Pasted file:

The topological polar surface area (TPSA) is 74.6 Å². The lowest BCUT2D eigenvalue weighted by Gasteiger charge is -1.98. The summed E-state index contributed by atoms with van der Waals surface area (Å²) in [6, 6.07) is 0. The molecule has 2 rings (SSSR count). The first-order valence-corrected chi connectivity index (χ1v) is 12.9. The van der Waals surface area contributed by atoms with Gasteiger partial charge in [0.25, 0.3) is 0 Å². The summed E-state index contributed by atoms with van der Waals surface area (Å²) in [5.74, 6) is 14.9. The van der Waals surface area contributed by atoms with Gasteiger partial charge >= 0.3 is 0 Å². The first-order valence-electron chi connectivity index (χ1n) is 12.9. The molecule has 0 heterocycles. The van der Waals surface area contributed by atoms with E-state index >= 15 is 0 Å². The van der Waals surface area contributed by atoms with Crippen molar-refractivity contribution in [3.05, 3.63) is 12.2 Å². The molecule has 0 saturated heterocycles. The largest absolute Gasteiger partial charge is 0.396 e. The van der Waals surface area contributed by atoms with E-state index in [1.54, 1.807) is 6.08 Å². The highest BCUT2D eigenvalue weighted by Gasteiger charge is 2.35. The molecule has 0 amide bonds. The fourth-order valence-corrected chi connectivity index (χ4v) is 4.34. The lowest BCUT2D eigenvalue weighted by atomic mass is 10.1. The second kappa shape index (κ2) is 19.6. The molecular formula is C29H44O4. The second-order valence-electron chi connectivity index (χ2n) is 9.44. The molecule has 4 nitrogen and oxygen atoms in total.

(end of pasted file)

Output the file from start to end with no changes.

The topological polar surface area (TPSA) is 74.6 Å². The lowest BCUT2D eigenvalue weighted by Gasteiger charge is -1.98. The summed E-state index contributed by atoms with van der Waals surface area (Å²) in [6, 6.07) is 0. The molecule has 2 rings (SSSR count). The first-order valence-corrected chi connectivity index (χ1v) is 12.9. The van der Waals surface area contributed by atoms with Gasteiger partial charge in [0.25, 0.3) is 0 Å². The summed E-state index contributed by atoms with van der Waals surface area (Å²) in [5.74, 6) is 14.9. The van der Waals surface area contributed by atoms with Gasteiger partial charge >= 0.3 is 0 Å². The first-order valence-electron chi connectivity index (χ1n) is 12.9. The molecule has 0 heterocycles. The van der Waals surface area contributed by atoms with E-state index >= 15 is 0 Å². The van der Waals surface area contributed by atoms with Crippen molar-refractivity contribution in [3.05, 3.63) is 12.2 Å². The molecule has 0 saturated heterocycles. The largest absolute Gasteiger partial charge is 0.396 e. The van der Waals surface area contributed by atoms with E-state index in [1.54, 1.807) is 6.08 Å². The highest BCUT2D eigenvalue weighted by Gasteiger charge is 2.35. The molecule has 0 amide bonds. The fourth-order valence-corrected chi connectivity index (χ4v) is 4.34. The lowest BCUT2D eigenvalue weighted by atomic mass is 10.1. The second kappa shape index (κ2) is 19.6. The molecular formula is C29H44O4. The second-order valence-electron chi connectivity index (χ2n) is 9.44. The molecule has 4 nitrogen and oxygen atoms in total.